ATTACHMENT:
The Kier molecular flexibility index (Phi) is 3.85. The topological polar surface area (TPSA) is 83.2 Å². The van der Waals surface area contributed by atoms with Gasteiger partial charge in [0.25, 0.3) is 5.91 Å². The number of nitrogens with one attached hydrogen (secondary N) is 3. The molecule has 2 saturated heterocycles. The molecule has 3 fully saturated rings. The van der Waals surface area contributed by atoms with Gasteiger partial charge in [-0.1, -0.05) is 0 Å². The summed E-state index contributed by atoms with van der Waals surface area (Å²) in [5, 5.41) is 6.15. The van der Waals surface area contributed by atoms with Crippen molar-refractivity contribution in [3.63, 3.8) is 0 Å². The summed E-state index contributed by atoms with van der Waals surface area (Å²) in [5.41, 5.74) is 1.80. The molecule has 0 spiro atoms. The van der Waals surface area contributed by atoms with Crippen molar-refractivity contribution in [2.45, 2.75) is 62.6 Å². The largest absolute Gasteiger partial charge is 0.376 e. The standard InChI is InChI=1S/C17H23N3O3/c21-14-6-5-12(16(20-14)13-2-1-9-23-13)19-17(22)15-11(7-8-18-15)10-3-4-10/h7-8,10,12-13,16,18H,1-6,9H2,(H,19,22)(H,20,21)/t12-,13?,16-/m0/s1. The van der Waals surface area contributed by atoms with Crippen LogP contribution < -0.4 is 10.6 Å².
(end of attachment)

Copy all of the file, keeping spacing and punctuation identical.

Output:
The Kier molecular flexibility index (Phi) is 3.85. The topological polar surface area (TPSA) is 83.2 Å². The van der Waals surface area contributed by atoms with Gasteiger partial charge in [0.25, 0.3) is 5.91 Å². The number of nitrogens with one attached hydrogen (secondary N) is 3. The molecule has 2 saturated heterocycles. The molecule has 3 fully saturated rings. The van der Waals surface area contributed by atoms with Gasteiger partial charge in [-0.1, -0.05) is 0 Å². The summed E-state index contributed by atoms with van der Waals surface area (Å²) in [5, 5.41) is 6.15. The van der Waals surface area contributed by atoms with Crippen molar-refractivity contribution in [3.63, 3.8) is 0 Å². The summed E-state index contributed by atoms with van der Waals surface area (Å²) in [5.41, 5.74) is 1.80. The molecule has 0 spiro atoms. The van der Waals surface area contributed by atoms with Crippen molar-refractivity contribution in [2.45, 2.75) is 62.6 Å². The largest absolute Gasteiger partial charge is 0.376 e. The standard InChI is InChI=1S/C17H23N3O3/c21-14-6-5-12(16(20-14)13-2-1-9-23-13)19-17(22)15-11(7-8-18-15)10-3-4-10/h7-8,10,12-13,16,18H,1-6,9H2,(H,19,22)(H,20,21)/t12-,13?,16-/m0/s1. The van der Waals surface area contributed by atoms with Crippen LogP contribution < -0.4 is 10.6 Å².